But in 1983 she "reluctantly" followed her high-tech husband to what fellow Chicagoans called "Silly-cone" valley, venturing into what she thought would be a two-year gig at Foote, Cone & Belding Worldwide, San Francisco. There, she worked on accounts that included Levi Strauss & Co., California Raisin Advisory Board and Clorox Co.
She also was in charge of personnel retention before she herself jumped from FCB, a "hard to navigate battleship," in 1996 to join the reopened DDB San Francisco office that was handed the $85 million Clorox account due to a conflict with FCB Chicago client S.C. Johnson & Son.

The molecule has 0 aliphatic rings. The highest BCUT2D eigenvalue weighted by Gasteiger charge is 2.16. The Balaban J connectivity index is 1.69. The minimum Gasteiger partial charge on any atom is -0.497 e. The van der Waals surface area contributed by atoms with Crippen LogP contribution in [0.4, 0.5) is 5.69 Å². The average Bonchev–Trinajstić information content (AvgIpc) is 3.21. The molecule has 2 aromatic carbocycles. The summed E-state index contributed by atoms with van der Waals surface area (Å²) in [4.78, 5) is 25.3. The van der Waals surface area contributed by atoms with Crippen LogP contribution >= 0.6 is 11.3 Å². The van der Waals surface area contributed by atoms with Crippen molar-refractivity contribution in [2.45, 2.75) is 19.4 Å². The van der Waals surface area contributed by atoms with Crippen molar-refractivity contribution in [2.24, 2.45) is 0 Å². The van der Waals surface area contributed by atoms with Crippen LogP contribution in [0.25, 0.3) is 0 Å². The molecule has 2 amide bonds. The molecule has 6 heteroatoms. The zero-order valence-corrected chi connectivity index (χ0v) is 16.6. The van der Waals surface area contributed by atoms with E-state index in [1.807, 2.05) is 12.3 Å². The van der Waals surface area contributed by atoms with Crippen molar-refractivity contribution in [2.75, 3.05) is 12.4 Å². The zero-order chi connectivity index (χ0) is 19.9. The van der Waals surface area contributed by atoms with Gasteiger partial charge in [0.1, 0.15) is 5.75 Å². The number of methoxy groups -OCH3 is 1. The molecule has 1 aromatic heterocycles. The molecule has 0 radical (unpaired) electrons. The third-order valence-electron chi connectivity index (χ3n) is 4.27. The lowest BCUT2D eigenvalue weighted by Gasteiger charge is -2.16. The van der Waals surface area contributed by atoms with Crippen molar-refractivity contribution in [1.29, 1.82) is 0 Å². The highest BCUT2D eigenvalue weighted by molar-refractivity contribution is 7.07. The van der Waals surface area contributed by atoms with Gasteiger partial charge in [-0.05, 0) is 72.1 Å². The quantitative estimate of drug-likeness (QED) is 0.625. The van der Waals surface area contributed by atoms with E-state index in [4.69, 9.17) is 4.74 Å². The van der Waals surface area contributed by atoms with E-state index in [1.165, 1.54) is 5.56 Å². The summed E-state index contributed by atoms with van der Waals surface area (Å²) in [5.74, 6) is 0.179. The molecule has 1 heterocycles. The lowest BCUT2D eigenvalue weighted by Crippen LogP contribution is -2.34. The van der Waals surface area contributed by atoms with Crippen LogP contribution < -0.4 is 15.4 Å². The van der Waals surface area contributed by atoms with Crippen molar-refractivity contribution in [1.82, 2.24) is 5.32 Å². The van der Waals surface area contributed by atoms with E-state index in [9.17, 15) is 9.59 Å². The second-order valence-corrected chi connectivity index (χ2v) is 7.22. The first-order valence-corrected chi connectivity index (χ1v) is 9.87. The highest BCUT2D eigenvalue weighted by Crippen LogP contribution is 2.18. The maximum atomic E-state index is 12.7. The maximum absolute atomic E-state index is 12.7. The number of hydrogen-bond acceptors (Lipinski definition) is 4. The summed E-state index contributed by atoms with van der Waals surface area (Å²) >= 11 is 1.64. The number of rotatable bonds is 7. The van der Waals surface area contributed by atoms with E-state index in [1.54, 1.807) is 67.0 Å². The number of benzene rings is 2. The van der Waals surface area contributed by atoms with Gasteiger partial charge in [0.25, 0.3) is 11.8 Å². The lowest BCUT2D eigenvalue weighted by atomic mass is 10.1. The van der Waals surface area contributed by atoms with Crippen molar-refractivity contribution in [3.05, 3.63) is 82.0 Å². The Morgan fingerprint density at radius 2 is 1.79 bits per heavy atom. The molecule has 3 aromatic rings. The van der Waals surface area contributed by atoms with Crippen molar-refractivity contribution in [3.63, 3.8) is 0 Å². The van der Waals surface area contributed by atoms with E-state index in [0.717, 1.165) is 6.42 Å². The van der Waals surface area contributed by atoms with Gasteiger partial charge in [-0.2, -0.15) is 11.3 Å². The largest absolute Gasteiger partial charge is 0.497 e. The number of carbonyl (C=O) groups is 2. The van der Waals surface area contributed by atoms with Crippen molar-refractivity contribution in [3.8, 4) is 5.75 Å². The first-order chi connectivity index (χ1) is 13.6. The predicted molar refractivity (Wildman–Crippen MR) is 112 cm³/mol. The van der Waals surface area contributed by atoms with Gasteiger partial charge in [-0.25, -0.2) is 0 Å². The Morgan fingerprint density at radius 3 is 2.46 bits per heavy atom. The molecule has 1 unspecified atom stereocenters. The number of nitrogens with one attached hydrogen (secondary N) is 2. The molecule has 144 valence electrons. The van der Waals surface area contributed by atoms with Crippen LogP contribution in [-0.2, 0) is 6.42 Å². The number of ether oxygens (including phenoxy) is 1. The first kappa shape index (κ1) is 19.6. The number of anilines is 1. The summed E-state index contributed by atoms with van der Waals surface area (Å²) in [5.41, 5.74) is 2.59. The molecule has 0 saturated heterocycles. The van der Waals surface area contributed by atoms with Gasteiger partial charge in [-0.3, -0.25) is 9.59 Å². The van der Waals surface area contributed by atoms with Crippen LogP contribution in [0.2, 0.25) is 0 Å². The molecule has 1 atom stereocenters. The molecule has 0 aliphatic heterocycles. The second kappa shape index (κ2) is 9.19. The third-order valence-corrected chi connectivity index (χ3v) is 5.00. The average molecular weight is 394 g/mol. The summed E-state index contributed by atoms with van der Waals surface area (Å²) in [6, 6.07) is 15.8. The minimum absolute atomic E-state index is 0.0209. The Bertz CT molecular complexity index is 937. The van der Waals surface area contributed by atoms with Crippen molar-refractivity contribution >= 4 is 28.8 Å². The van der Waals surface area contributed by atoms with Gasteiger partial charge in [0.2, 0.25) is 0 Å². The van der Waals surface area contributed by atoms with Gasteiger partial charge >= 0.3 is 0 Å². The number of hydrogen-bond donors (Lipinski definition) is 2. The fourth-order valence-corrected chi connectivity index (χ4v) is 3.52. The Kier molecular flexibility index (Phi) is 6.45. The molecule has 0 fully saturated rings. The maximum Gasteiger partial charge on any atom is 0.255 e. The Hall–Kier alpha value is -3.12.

In a hard-hit San Francisco ad market, and one where creative is king, DDB has focused on less flashy ads pushing plastic bags and laundry cleaners. Today, Clorox's U.S. billings exceed $300 million and DDB's roster has grown to include Heinz brands, Fetzer Vineyards, Celestial Seasonings and a fledgling tech practice. Says Ms. Moudry, who studied existentialism in Spain while in college, "At the end of the day, it's a lot about substance, not about sizzle."